Introduction / History The Chinese government does not recognize the Wutun as a separate people group but includes them under the Tu nationality. The Wutun resist this classification and insist on their own status. There are also ethnic Tu people in the same area, but the two groups cannot understand each other's language. Neighboring Tibetan peoples refer to the Wutun as Sanggaixiong, meaning "the center of the lion."
According to Wutun oral history, a long time ago a Tibetan king sent soldiers to where the Wutun now live to drive off other groups in the area. The soldiers stayed and married women from other tribes. Together they eventually became the Wutun people. Some say the soldiers came from Lhasa. The Wutun children began to speak their mother's language and could not speak Tibetan - the language of their fathers - so they lost their original language. Today all Wutun family names are Tibetan language names and not Tu names.
What are their lives like? Many of the Wutun are skilled artists. Buddhist scenes and the Buddha himself are the most common subjects of their paintings. They claim their artistic skills came about because the original soldiers studied art in Nepal.
What are their beliefs? Tibetan Buddhism is the only religion among the Wutun. They are fanatical believers. Their whole ethnic identity is bound up in their religion. Although they do not have their own temples, the Wutun frequent Tibetan temples in the Tongren area. Like all Buddhists, the Wutun believe they will end up in a state of bliss after death. But being better and more privileged, they believe they will go there directly, while other Buddhists achieve enlightenment only after going through many trials and testings.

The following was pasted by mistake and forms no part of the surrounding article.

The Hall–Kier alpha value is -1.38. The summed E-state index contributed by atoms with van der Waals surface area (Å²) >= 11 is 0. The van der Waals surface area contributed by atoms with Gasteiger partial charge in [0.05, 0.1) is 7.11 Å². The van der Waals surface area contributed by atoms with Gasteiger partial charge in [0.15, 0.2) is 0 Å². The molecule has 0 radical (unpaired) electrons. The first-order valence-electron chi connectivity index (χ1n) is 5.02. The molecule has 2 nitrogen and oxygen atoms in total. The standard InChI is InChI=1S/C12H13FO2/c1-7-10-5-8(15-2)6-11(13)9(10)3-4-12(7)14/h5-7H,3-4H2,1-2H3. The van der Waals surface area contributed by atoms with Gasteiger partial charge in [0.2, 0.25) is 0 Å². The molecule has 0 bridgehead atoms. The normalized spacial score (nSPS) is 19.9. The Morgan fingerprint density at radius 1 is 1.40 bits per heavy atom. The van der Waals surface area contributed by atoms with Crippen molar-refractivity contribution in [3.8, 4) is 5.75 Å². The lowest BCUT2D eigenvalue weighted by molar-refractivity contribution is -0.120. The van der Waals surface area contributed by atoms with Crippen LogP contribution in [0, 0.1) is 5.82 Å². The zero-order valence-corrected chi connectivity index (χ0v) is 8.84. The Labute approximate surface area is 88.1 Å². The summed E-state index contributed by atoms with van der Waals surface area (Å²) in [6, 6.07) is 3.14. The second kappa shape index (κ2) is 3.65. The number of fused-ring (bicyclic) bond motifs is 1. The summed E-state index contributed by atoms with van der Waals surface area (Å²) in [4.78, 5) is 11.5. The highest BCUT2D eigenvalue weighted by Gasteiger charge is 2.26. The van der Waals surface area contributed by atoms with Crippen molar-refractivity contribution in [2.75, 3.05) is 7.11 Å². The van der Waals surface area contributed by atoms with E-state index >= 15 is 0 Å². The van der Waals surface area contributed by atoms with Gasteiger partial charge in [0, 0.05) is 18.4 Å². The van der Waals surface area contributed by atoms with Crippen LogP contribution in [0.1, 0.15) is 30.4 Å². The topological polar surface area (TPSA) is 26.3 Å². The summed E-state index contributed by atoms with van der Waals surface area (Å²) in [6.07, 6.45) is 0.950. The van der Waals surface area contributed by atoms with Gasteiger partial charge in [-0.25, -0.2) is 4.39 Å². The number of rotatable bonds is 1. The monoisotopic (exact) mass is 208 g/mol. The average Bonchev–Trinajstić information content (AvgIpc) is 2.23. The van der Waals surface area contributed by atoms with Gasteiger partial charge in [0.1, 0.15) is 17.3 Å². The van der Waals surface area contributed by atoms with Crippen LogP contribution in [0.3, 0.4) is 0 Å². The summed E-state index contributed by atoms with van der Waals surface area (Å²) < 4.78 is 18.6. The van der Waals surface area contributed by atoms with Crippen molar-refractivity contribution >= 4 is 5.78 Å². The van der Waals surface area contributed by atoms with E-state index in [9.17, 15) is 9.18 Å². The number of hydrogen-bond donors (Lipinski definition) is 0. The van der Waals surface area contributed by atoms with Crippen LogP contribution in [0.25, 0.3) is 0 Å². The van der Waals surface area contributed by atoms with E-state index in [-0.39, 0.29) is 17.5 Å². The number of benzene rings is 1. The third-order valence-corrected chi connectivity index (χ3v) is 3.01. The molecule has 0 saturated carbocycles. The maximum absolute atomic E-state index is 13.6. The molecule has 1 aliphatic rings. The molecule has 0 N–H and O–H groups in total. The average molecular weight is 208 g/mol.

The Wutun have an almost complete lack of knowledge about the existence of Christianity. In the 1920s and 1930s there were Christian and Missionary Alliance workers nearby. In 1996 a 74-year-old Wutun man told a visitor, "When I was a small boy, I heard something about this Jesus religion, but I did not understand. There are no believers in any other religions among us Wutun except for Buddhism. We are not interested in any new religions because we know that we have the best and only true religion in the world."
What are their needs? The Wutun people need to put their trust and identity in the hands of the loving God of Creation who sent his son to make it possible for them to enter the Kingdom of God.
Prayer Points Pray for the spiritual blindness and bondage to the evil one to be removed so they can understand and respond to Christ.
Pray for the Lord to provide for their physical and spiritual needs as a testimony of his power and love.
Pray the Wutun people will have a spiritual hunger that will open their hearts to the King of kings.
Pray for an unstoppable movement to Christ among them. * Pray for translation of the Bible to begin in this people group's primary language. * Pray for the availability of the Jesus Film in the primary language of this people. * Pray for Gospel messages to become available in audio format for this people group.
The 1991 Encyclopedic Dictionary of Chinese Linguistics lists a population of 2,000 Wutun people. They live in three main villages: Wutun Xiazhuang, Wutun Shangzhuang, and Jiangchama, located in the Longwu District of Tongren County in the eastern part of Qinghai Province. (Source: Operation China, 2000)